Feature Interview: GRL VS creator Steph Pettit
BY maricat stratford
Steph Pettit is a senior at American University making a triptych of zines as her senior capstone project for Women’s, Gender, and Sexuality Studies. I talked with Steph about her motivations and goals for the project.
Maricat: The topics of the zines (The Unapologetic Manifesto, GRL VS public transportation, GRL VS the mosh pit) deal with the existence of female-bodied people in public spaces. What’s your relationship with the spaces in DC like?
Steph: I've lived in DC for three years and I came here for school. I initially knew nothing about DC except that it was the nation's capital. I never conceptualized it as a place where real people lived their lives, and I think that's what's been really important in my initiation into being a resident of DC. Washington, D.C. is an incredibly complicated place with its own history and its own unique struggles. It is transient at the same time that it is imminent. You can feel its multiple pulses as you move through the city and experience its movements. You need need NEED to get out of far NW to get D.C. and I think too many AU students don't get that experience.
M: What’s your favorite place to hang out in the city?
S: My favorite place to hang out in the city-that's a tough one. Probably any of the venues I go to small concerts at, like Paperhaus in Petworth, the Dougout in Brentwood, and Comet Ping Pong near Tenleytown. The Rock and Roll Hotel on H Street NE is another favorite for sure, and Amsterdam Falafel in Adams Morgan as well. I also dig Malcolm X Park in Columbia Heights as well as the Washington Peace Center in the same 'hood; those places have played big roles in my understanding of DC and my personal radicalized politics. Damn, I should probably add the Lookout near Key Bridge in Georgetown too-the big graffiti'd rock outcropping along the Potomac that gives you an amazing view of the city and friendly Virginia right across the border. Take any of those for my answer, I know I've given you a lot!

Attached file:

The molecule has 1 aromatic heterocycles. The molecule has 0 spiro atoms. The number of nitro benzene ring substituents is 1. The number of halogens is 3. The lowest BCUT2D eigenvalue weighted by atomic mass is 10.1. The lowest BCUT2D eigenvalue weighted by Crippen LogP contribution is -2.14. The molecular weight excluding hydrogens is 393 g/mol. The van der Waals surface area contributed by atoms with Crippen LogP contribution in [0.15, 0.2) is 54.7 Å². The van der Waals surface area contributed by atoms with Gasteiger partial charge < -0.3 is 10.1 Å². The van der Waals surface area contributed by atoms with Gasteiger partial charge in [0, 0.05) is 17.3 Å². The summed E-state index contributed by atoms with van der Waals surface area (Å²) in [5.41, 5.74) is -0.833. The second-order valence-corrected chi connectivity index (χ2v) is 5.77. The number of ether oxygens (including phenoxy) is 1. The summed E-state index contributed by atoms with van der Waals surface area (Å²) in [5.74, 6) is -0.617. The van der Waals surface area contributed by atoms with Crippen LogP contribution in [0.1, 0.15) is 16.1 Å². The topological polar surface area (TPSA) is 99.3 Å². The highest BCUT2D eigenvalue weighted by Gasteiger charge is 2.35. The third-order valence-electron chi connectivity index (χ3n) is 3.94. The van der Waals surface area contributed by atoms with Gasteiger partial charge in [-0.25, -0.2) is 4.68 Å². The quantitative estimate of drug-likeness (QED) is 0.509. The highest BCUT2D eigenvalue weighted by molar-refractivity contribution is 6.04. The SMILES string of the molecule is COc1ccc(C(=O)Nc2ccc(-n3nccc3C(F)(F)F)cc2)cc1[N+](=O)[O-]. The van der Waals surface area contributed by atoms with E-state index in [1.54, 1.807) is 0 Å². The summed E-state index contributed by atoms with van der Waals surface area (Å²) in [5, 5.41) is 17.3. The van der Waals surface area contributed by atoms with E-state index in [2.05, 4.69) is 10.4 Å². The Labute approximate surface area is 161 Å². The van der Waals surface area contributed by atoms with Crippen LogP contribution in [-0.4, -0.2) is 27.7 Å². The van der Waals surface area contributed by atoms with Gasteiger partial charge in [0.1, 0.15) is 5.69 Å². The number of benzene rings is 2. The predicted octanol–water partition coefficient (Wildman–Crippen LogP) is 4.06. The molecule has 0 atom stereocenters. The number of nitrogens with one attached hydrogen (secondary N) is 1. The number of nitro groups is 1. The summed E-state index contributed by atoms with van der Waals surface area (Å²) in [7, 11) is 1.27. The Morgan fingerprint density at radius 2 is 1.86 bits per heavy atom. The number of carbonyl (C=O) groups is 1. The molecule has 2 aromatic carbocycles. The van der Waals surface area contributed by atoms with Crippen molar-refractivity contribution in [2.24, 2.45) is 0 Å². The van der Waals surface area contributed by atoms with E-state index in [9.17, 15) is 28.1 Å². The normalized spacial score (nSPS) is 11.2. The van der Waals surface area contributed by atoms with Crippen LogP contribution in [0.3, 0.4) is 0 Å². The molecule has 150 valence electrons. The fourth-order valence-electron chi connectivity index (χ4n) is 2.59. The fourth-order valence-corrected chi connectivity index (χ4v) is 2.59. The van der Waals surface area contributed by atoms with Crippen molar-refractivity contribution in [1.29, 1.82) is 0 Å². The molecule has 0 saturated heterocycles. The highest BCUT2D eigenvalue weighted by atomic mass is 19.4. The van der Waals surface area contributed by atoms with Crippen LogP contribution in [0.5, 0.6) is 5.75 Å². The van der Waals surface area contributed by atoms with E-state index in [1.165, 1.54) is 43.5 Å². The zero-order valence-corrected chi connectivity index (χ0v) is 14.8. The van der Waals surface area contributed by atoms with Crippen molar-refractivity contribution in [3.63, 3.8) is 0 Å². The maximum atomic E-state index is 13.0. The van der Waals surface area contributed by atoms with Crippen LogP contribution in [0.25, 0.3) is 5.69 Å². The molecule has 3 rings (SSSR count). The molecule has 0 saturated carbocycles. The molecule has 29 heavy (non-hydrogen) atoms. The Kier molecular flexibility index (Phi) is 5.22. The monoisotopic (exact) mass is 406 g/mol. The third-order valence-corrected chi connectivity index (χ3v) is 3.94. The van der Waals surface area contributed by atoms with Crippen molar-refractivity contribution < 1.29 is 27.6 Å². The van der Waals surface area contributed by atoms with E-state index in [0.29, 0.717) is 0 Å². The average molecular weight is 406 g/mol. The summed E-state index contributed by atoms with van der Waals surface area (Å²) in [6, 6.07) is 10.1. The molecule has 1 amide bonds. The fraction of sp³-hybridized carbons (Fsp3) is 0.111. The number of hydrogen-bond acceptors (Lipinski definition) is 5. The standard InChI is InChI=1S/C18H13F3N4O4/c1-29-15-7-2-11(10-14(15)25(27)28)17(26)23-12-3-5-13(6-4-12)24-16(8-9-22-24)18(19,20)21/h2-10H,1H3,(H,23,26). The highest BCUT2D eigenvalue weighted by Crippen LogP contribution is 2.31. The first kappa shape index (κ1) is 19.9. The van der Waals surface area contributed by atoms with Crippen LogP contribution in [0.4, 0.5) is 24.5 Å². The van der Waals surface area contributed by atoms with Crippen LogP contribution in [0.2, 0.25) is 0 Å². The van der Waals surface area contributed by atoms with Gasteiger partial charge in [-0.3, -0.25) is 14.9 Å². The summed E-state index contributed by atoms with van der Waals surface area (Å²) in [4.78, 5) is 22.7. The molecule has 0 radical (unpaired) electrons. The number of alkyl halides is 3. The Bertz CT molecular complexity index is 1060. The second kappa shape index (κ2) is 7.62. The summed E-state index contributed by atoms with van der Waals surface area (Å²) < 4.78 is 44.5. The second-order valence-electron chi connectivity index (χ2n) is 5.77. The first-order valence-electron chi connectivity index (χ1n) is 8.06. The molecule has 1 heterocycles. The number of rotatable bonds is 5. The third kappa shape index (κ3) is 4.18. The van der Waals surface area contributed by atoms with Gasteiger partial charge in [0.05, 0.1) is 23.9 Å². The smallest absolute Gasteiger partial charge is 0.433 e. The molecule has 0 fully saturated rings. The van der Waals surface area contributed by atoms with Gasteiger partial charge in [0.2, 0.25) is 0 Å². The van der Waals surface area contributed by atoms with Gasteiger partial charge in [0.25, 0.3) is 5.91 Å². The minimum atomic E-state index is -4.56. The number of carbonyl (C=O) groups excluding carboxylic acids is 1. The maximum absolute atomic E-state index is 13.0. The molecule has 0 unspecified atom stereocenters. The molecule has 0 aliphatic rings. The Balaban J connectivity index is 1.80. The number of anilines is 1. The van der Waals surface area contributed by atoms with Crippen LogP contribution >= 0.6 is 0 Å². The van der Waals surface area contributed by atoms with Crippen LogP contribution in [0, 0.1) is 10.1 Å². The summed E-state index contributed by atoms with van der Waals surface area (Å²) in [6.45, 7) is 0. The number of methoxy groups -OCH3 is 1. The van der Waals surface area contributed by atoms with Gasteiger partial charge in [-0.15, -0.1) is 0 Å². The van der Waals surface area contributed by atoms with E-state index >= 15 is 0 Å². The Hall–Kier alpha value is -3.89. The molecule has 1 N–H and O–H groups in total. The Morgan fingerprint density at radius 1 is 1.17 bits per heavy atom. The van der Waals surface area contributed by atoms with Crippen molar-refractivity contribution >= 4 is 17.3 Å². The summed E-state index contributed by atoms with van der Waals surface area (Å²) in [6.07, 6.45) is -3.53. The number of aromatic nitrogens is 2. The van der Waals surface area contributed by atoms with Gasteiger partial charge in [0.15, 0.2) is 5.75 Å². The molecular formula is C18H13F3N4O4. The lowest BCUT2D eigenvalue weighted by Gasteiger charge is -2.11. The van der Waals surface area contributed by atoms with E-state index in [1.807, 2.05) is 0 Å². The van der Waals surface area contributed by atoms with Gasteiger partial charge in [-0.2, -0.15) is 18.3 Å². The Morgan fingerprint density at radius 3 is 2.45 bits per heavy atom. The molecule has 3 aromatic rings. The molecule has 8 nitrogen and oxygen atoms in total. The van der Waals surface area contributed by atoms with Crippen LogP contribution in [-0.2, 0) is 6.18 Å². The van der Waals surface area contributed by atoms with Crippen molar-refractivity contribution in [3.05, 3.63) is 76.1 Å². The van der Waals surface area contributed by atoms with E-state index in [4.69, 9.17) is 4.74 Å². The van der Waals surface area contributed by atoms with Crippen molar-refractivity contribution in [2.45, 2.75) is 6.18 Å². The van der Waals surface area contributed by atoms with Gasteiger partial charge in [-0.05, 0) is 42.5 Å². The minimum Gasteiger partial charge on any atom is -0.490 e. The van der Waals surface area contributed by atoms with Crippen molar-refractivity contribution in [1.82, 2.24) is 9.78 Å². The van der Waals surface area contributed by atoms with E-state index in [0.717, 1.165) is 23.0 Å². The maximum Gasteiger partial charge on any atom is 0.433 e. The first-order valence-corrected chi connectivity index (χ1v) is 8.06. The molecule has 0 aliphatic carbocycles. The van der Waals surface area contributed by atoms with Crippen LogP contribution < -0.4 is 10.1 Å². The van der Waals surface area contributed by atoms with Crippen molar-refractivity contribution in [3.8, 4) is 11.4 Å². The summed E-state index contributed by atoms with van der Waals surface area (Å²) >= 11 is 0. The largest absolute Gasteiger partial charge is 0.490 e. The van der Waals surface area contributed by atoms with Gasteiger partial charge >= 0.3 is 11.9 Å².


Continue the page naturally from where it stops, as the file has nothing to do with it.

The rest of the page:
M: I’ll take all of them; that’s a great travel itinerary for people looking to get out and about. So what motivated you to make these zines?
S: Well, I've been dreaming of becoming a zinester for a long time. It just happened that I can do a creative project for my Women's, Gender and Sexuality Studies senior capstone project. I do a lot of work relevant to conceptualizing safe spaces, the public/private divide, and dominant/subaltern discourses, and for the past couple of years I've focused more specifically on rape culture and the way that as a society we are socialized into it.
I began thinking I wanted to do a project specifically on women's use of public transit and fear perception, but then opened it up into the realm of discourse analysis when I began to observe how often my female-identified friends and I said "Sorry" for things. I started asking, "For what?", and a lot of the time we either couldn't come up with an answer. It was like we had to apologize for even beginning to speak, and we doubted ourselves even when we did begin to speak (how often do you hear a girl start a sentence with "Sorry, this might be wrong, but..." or some variation of it?). We apologize as well for even being in a public space-for people running into us, for taking up a seat on a train, and if we are to look at the intense stigma and societal gaze on women's bodies in public, we apologize for garnering any kind of attention based on our bodies in public (harassment to physical violence).